Week In Politics: Minimum Wage And Boehner's Pressures

Political commentators Jonathan Capehart of The Washington Post and David Brooks of The New York Times discuss a proposed minimum wage raise and the challenges facing GOP congressional leaders.

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AUDIE CORNISH, HOST:

And it's time now for our regular Friday political chat. I'm joined once again by David Brooks of The New York Times. Hey there, David.

DAVID BROOKS: Hello.

CORNISH: And filling in for E.J. Dionne this week is Jonathan Capehart also of The Washington Post and contributor to MSNBC. Hey there, Jonathan.

JONATHAN CAPEHART: Hi, Audie. Thank you very much.

CORNISH: So as we just heard in Scott Horsley's piece, CBO's, the Congressional Budget Office, minimum wage report is causing some heartburn for Democrats and on The Washington Post editorial board this week, Jonathan, they wrote that the prospect of an election year legislative promise, never bright, now seems fainter than ever. So minimum wage, is it DOA basically?

CAPEHART: I don't know about DOA, but the prospects are not good. Look. Everyone looks to the CBO, the Congressional Budget Office, to be the referee and there's something in this that gives hope to Republicans or I should say strengthens the Republican argument that raising the minimum wage would have a dampening effect on jobs.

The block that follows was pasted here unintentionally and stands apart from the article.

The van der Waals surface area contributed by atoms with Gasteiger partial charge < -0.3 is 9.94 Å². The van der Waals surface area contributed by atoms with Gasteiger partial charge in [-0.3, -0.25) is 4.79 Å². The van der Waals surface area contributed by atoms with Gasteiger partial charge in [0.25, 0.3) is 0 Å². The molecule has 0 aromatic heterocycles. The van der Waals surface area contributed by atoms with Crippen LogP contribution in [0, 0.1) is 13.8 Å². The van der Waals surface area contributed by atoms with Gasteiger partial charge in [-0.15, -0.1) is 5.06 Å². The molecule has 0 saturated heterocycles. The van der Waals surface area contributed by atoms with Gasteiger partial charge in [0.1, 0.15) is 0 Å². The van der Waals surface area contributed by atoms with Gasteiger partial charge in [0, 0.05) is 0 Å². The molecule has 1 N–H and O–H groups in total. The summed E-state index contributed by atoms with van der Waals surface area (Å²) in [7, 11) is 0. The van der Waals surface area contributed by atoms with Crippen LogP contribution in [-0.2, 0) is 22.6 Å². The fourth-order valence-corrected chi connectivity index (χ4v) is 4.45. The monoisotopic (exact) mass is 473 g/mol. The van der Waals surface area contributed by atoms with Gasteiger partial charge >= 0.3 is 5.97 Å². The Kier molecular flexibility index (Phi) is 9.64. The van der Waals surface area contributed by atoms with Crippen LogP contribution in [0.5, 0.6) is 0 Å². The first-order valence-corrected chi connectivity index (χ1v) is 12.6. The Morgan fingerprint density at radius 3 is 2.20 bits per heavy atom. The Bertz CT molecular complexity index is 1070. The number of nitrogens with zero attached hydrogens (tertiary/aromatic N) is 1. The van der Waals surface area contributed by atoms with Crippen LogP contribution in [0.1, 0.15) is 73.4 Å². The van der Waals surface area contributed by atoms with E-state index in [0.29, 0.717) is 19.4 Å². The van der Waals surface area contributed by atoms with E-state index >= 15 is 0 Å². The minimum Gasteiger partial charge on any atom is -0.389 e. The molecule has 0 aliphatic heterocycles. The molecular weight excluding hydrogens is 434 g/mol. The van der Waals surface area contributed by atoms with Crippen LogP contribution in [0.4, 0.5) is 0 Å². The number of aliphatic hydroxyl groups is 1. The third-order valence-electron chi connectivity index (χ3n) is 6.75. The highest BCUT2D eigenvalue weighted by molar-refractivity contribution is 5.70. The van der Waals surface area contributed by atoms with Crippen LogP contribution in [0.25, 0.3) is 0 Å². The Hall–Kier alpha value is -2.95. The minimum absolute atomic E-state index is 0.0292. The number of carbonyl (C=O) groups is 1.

But on the other hand, the report shows the benefits of raising the minimum wage for the people who would actually benefit and get that. But we're talking about this in the atmosphere of Washington where nothing can get done, no matter how good of an idea, yeah.

CORNISH: A referee (unintelligible), right, because people always hate the call. David, is this just an election year rallying cry at this point?

BROOKS: I think so. You know, policy is often about trade-offs and this is a trade-off. You're lifting 900,000 people out of poverty. You're helping a lot more, but you're costing some guess of 500,000 people losing their jobs. I happen to think the people losing their jobs, that's a bigger cost even though the number of who would be lifted up out of poverty is higher because when you're out of labor market, the long term effects of that are completely ruinous. So to me, it's a bad trade, though I can see making the case for the other side.

What I do not understand is why we're not all talking about the earned income tax credit because this is a policy that has the positive effect on those low income workers without the negative job effects, so why aren't we talking about that and I think the narrow reason is politics, lowering - raising the minimum wage is good politics for Democrats so the focus is on that and not on the EITC.